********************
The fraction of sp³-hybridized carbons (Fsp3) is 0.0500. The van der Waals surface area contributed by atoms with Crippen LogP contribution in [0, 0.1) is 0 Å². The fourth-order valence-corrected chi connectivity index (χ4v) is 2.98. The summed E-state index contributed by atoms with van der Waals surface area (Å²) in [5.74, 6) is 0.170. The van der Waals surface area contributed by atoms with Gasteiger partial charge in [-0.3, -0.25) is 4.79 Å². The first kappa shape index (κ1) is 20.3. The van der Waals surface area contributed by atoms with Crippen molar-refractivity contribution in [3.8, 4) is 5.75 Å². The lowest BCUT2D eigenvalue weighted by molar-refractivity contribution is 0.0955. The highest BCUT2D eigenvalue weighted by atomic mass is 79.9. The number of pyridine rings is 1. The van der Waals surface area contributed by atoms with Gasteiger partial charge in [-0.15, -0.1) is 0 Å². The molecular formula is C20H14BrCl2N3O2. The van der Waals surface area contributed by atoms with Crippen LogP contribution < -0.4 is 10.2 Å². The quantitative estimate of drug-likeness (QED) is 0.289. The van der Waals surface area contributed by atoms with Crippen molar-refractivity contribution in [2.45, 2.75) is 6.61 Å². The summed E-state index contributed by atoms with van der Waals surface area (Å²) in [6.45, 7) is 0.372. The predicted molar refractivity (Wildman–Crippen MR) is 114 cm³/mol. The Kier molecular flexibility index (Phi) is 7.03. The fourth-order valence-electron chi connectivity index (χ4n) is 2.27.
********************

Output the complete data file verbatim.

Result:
The fraction of sp³-hybridized carbons (Fsp3) is 0.0500. The van der Waals surface area contributed by atoms with Crippen LogP contribution in [0, 0.1) is 0 Å². The fourth-order valence-corrected chi connectivity index (χ4v) is 2.98. The summed E-state index contributed by atoms with van der Waals surface area (Å²) in [5.74, 6) is 0.170. The van der Waals surface area contributed by atoms with Gasteiger partial charge in [-0.3, -0.25) is 4.79 Å². The first kappa shape index (κ1) is 20.3. The van der Waals surface area contributed by atoms with Crippen molar-refractivity contribution in [3.8, 4) is 5.75 Å². The lowest BCUT2D eigenvalue weighted by molar-refractivity contribution is 0.0955. The highest BCUT2D eigenvalue weighted by atomic mass is 79.9. The number of pyridine rings is 1. The van der Waals surface area contributed by atoms with Gasteiger partial charge in [-0.15, -0.1) is 0 Å². The molecular formula is C20H14BrCl2N3O2. The van der Waals surface area contributed by atoms with Crippen LogP contribution < -0.4 is 10.2 Å². The quantitative estimate of drug-likeness (QED) is 0.289. The van der Waals surface area contributed by atoms with Crippen molar-refractivity contribution in [2.45, 2.75) is 6.61 Å². The summed E-state index contributed by atoms with van der Waals surface area (Å²) in [6.45, 7) is 0.372. The predicted molar refractivity (Wildman–Crippen MR) is 114 cm³/mol. The Kier molecular flexibility index (Phi) is 7.03. The fourth-order valence-electron chi connectivity index (χ4n) is 2.27.